Christine Keeler's perjury conviction is a 'scandal', top lawyer says

Profumo affair icon Christine Keeler’s perjury conviction is a ‘national scandal’ and she should receive a posthumous pardon, top human rights barrister says

  • Keeler had affairs with both war minister John Profumo and Russian spy
  • Was jailed after being found to have lied in assault case involving former partner 

Christine Keeler’s perjury conviction is a national scandal and she should receive a posthumous pardon, a top human rights lawyer has said. 

Keeler became an outcast after her affairs with both the then War Minister John Profumo and a Russian spy emerged in 1963. 

She was then jailed for perjury in December 1963, several months after Profumo had resigned over the scandal.

Keeler had given evidence during the trial of her former partner Lucky Gordon, who she claimed had attacked her. He was convicted and jailed for three years.

However, it later turned out she had lied to the court and so was sentenced to nine months in prison.

Human rights KC Dr Felicity Gerry said last night that Keeler’s prosecution was ‘dreadful’ and should be overturned.

She has joined forces with Keeler’s son to make an application to the Criminal Cases Review Commission.

Christine Keeler’s perjury conviction is a national scandal and she should receive a posthumous pardon, a top human rights lawyer has said. Above: Keeler posing for a photoshoot she did after her conviction

Model Christine Keeler pictured in 1964 in a bathing suit, after she served a stint in prison

Speaking to the Mirror, Dr Gerry said: ‘It is a national scandal that she was ever prosecuted at all and that she died without having her case being understood and her convictions overturned. 

‘Sending her to prison was dreadful and she rightly deserves a posthumous exoneration.’ 

She branded the original case the ‘epitome of slut-shaming’ that has had ‘lasting implications’ for all women who have been ‘framed as liars’.

Dr Gerry believes Keeler, who died aged 75 in 2017, was wrongly convicted, because the fact she lied was ‘legally irrelevant’.

Gordon won an appeal after it emerged that Keeler had told the court two witnesses were not there.

But Dr Gerry and Keeler’s son insist there was no doubt that Gordon had assaulted her. 

It was also alleged that Ms Keeler was pressured by the two witnesses who went on to admit they had seen Gordon attack her. 

Human rights KC Dr Felicity Gerry said last night that Keeler’s prosecution was ‘dreadful’ and should be overturned

The model was at the heart of Britain’s most infamous sex scandal after she and war minister John Profumo (pictured in 1962) had an extra-marital affair when she was 19-years-old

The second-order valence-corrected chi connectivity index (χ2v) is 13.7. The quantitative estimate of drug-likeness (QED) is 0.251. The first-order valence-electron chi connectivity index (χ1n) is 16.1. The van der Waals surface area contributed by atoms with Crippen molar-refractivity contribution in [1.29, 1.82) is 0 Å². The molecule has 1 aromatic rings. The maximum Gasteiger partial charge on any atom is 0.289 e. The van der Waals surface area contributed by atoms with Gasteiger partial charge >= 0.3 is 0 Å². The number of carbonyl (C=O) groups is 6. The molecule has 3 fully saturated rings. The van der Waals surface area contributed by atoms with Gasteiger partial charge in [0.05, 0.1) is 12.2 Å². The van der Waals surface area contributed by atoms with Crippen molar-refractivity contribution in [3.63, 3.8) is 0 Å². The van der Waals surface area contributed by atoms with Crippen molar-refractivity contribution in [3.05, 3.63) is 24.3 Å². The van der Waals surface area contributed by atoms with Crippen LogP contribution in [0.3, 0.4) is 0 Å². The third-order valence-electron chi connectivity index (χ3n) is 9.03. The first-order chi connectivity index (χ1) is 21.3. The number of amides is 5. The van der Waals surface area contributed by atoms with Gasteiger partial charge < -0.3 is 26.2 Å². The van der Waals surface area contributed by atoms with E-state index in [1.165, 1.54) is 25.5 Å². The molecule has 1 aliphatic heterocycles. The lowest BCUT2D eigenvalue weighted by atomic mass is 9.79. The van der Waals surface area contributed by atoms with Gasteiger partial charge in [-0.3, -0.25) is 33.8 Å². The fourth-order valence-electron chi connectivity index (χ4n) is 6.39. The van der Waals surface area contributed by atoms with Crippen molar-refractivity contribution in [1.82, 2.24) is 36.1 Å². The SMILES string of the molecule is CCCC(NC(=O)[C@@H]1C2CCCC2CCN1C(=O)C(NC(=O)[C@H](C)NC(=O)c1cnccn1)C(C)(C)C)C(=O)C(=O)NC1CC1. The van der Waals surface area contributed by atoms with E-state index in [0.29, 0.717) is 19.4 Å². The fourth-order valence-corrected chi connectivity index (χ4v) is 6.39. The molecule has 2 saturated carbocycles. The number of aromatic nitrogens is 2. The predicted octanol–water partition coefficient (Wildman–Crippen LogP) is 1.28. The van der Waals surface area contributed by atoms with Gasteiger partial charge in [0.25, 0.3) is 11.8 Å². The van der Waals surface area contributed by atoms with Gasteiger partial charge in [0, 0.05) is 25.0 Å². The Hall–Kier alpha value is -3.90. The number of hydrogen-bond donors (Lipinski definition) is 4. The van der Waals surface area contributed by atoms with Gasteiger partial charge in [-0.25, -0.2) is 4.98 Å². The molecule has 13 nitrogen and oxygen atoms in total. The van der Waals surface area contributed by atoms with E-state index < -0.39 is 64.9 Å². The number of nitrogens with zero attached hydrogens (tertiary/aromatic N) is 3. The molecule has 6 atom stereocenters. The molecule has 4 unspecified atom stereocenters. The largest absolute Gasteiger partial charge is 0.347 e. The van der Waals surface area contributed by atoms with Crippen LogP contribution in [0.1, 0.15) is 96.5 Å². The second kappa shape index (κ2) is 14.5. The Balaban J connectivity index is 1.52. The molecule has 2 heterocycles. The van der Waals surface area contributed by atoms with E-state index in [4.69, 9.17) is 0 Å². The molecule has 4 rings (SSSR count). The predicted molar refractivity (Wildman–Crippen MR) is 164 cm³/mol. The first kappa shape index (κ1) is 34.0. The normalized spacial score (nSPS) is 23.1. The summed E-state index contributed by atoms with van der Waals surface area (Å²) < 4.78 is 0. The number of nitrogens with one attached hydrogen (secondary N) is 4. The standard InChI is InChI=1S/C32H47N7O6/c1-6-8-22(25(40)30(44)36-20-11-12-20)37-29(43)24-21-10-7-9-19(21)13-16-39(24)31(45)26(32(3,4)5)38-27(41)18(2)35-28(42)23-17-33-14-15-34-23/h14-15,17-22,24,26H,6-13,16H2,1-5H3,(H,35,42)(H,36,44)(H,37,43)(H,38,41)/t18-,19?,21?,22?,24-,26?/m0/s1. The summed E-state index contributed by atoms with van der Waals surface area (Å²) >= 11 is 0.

Keeler’s son, Seymour Platt, 51, told the Mirror last week that it was ‘wrong that she went to prison’ and that she was ‘exploited and abused by powerful men’.

Mr Platt vowed to ‘fulfil a promise to tell the truth about her life’ and to clear his late mother’s name.

He added: ‘She shouldn’t have gone to prison and if she shouldn’t have gone to prison, she wasn’t a liar.’

Ms Keeler was branded a ‘prostitute’ in the press and as a ‘harlot’ by then-Prime Minister Harold Wilson after her affair with Profumo and Soviet attache Yevgeny Ivanov in the midst of the Cold War.

Staff at the CCRC have been trawling through archived notes from her barrister Lord Jeremy Hutchinson, who begged the judge not the jail her. They are also questioning top KCs who are connected to the case.

He said the men she was with in 1963 all saw her as ‘their property’ and exploited her. 

Mr Platt said the documents submitted to the CCRC prove that his mother was ‘beaten up in the street and she went to prison’.

Christine Keeler pictured in 2006 carrying a newspaper under her arm

Cliveden House,in Buckinghamshire (pictured in 1963)  where Ms Keeler caught Profumo’s eye when she swam naked

Christine Keeler on her way to the Old Bailey on June 7, 1963

Crowds outside the Old Bailey surge forward as Christine Keeler leaves court on July 23, 1963

Christine Keeler poses in a swimsuit on a sun lounger on a beach in Cannes in May 1963

He also slammed the accusations of her being a prostitute as ‘ridiculous’ as she was ‘broke’ and he went into poverty as she found it impossible to earn money.

He revealed that his mother wrote in her will that she wanted him to share the truth about her life.

She was a dancer based in Soho, London when she met osteopath Stephen Ward, who introduced her into high society.

He took her to a gathering at Cliveden House in Buckinghamshire in July 1961 where she caught Profumo’s eye when she swam naked.

The pair engaged in an affair at the same time that Keeler was sleeping with handsome Russian spy Evgeny Ivanov.

Profumo lied to the House of Commons about his affair but was soon found out and Keeler sold her story to the News of The World for £23,000.

In June 1963, Profumo quit in disgrace, amid allegations Keeler had been asked by Ivanov to discover from the War Minister when the West Germans might receive U.S. nuclear missiles to be stationed on their soil.

War hero Profumo had been a rising star of the Tory Party and was married to actress Valerie Hobson, one of the great beauties of her day.

Keeler ended up serving half her term.  

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